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Heart-Healthy Dinners Under $100 per Week

 

by Katie Morell

You walk down the healthy foods aisle at your neighborhood market and feel your heart drop. You have a family of four; there is no way that you can afford heart-healthy meals every night. Right? Wrong. According to Kate Geagan, registered dietitian, self-proclaimed America’s Green Nutritionist and author of Go Green, Get Lean, families can eat nutritious dinners for less than $100 per week.

“You just have to be willing to trade time for convenience and do the cooking on your own,” she says.

Here are her top tips for eating right without breaking the bank:

Buy the bird

Instead of purchasing pre-packaged chicken, buy an entire bird and ask the grocery store butcher to cut it up for you, Geagan recommends. Then roast it yourself. It will last you weeks. Freeze what you don’t use right away.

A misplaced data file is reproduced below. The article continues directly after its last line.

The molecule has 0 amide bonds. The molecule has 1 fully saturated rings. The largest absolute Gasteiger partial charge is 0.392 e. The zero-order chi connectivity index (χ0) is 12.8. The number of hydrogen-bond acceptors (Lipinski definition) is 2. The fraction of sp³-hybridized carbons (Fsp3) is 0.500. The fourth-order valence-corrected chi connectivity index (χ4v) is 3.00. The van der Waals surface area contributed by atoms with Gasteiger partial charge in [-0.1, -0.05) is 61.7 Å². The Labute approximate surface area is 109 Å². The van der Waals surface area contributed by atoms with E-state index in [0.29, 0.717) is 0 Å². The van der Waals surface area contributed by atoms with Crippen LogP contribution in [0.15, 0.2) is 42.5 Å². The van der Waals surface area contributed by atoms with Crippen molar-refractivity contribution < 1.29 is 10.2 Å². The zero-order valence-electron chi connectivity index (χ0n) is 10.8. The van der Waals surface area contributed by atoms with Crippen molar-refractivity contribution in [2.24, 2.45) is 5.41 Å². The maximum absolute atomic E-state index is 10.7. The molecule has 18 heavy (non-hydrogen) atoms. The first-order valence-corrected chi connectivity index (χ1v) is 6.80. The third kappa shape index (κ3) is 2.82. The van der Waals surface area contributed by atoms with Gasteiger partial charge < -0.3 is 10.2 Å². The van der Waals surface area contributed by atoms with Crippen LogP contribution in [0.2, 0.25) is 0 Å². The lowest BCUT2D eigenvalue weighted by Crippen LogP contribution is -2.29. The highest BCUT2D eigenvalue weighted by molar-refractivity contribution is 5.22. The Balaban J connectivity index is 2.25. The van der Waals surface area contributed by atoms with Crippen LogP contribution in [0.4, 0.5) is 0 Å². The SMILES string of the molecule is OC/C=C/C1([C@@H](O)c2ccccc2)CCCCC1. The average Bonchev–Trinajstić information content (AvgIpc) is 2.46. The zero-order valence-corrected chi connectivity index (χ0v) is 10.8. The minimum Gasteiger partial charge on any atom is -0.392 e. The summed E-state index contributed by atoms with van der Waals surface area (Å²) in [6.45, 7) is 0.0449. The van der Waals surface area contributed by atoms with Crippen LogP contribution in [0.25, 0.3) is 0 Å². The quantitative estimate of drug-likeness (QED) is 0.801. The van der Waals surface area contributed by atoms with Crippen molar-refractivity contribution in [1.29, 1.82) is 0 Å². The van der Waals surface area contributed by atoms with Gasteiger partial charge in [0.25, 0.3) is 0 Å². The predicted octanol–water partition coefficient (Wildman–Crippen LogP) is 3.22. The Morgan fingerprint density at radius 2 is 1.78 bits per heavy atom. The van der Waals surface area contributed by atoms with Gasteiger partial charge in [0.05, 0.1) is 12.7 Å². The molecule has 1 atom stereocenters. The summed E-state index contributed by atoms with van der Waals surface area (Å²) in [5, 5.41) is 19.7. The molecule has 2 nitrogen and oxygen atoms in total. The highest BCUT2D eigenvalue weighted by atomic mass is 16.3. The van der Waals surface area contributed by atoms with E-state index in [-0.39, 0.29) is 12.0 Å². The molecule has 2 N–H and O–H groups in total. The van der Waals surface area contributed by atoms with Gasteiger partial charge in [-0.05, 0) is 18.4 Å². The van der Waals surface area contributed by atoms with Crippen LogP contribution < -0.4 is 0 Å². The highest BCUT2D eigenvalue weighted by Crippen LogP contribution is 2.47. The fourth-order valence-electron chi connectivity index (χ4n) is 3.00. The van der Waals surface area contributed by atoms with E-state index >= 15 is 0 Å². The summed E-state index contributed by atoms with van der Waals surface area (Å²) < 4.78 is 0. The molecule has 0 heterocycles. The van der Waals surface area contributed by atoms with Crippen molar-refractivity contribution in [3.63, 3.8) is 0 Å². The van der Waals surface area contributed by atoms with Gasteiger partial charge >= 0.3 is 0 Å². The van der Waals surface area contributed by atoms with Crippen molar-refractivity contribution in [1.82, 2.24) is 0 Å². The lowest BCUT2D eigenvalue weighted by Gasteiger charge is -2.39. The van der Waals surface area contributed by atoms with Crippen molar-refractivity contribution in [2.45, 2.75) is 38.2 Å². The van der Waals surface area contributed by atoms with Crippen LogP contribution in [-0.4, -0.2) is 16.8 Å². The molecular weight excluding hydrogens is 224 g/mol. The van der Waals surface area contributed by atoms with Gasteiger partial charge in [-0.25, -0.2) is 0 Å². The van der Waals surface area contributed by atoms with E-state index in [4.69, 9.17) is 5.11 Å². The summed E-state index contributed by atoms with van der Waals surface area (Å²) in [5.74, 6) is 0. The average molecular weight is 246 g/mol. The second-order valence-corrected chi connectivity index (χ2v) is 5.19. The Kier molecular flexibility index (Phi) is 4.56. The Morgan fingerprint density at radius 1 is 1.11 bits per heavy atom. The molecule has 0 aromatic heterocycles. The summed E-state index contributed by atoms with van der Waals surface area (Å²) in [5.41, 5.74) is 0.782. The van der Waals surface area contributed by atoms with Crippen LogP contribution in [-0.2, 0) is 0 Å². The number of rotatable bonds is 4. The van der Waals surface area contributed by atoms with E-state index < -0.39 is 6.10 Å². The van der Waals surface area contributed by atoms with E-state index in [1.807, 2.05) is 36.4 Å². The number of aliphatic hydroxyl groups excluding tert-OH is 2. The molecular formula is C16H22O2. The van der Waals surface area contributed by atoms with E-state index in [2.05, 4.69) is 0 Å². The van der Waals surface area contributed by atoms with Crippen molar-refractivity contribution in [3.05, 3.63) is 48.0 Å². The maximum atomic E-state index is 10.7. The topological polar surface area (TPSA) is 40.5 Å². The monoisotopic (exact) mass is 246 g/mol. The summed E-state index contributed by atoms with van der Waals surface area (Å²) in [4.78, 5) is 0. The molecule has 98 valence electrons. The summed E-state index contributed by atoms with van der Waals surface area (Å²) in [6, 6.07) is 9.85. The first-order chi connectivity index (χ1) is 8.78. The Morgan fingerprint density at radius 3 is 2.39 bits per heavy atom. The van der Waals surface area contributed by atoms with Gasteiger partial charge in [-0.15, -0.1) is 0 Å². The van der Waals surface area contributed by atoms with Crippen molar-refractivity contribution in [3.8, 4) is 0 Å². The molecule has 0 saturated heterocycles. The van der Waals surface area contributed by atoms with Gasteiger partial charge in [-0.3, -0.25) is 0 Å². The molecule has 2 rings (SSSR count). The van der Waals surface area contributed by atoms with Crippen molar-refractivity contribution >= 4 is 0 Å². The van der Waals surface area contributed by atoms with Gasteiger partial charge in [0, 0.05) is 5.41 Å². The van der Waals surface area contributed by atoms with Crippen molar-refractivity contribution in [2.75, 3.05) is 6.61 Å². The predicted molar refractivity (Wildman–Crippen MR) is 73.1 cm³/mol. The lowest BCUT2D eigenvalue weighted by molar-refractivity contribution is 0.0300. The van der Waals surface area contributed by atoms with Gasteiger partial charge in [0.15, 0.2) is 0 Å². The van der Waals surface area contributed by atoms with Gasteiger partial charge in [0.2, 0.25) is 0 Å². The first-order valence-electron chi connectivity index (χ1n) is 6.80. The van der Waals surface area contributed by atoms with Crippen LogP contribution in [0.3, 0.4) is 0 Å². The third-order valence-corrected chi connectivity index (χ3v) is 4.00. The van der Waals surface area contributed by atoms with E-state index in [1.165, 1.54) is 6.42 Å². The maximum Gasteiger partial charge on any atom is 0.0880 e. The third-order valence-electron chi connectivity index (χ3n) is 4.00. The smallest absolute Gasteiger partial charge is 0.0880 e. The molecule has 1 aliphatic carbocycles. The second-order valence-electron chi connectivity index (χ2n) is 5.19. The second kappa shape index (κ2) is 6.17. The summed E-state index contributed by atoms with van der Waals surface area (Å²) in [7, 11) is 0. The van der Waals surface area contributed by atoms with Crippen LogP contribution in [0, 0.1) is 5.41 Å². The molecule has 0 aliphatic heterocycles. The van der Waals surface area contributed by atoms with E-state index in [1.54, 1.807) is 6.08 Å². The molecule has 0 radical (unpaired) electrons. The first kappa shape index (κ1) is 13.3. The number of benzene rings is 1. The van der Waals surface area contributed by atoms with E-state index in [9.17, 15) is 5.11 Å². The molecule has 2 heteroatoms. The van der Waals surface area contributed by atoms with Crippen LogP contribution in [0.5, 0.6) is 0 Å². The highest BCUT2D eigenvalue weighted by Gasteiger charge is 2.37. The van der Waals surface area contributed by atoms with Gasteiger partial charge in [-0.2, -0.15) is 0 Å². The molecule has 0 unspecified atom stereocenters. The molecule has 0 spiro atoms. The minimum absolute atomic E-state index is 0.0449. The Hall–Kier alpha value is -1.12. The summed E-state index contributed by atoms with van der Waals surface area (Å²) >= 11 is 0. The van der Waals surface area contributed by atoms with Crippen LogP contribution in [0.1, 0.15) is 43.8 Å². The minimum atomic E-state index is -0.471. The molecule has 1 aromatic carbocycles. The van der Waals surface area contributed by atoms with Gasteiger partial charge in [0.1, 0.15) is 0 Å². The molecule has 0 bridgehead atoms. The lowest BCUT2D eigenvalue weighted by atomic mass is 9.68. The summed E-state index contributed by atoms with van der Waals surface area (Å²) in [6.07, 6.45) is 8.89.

Watch your snacks

Small packages of pretzels and cookies can run up your grocery bill (and expand your waistline). Geagan suggests buying bulk dried fruits, unsalted nuts and sunflower seeds, then portioning them out into reusable containers for heart-healthy snacks.

“An Altoid tin or small, re-sealable bag is the perfect size for a snack, and buying in bulk will save you money,” she says.

Say ‘yes’ to plants

Meats can prove costly, so try to eat plant proteins around three times per week. Geagan recommends bean-based dishes such as vegetarian chili.

“Make it interesting by setting up a chili bar with sliced scallions, red bell peppers and avocados,” she says. “The selection allows your family to customize, but at its base your dinner is bean chili, which is affordable.”

Cook in batches

Take a few minutes and make enough dinner to last multiple evenings, advises Geagan. Try preparing soups or stews and storing them in the refrigerator or freezer. Cooked chicken is another good option.

Head to the freezer

For nights when you choose to eat meat, try to make your dinner plate 75 percent full of fruits and vegetables, says Geagan. Instead of buying fresh produce and risking spoilage, she recommends buying frozen items on sale and thawing when needed.

“Frozen fruits and veggies are picked at the peak of perfection,” she says. “Even when it comes to fish, I recommend opting for frozen filets or canned salmon. Frozen fish is tasty and will save you a lot of money.”

 

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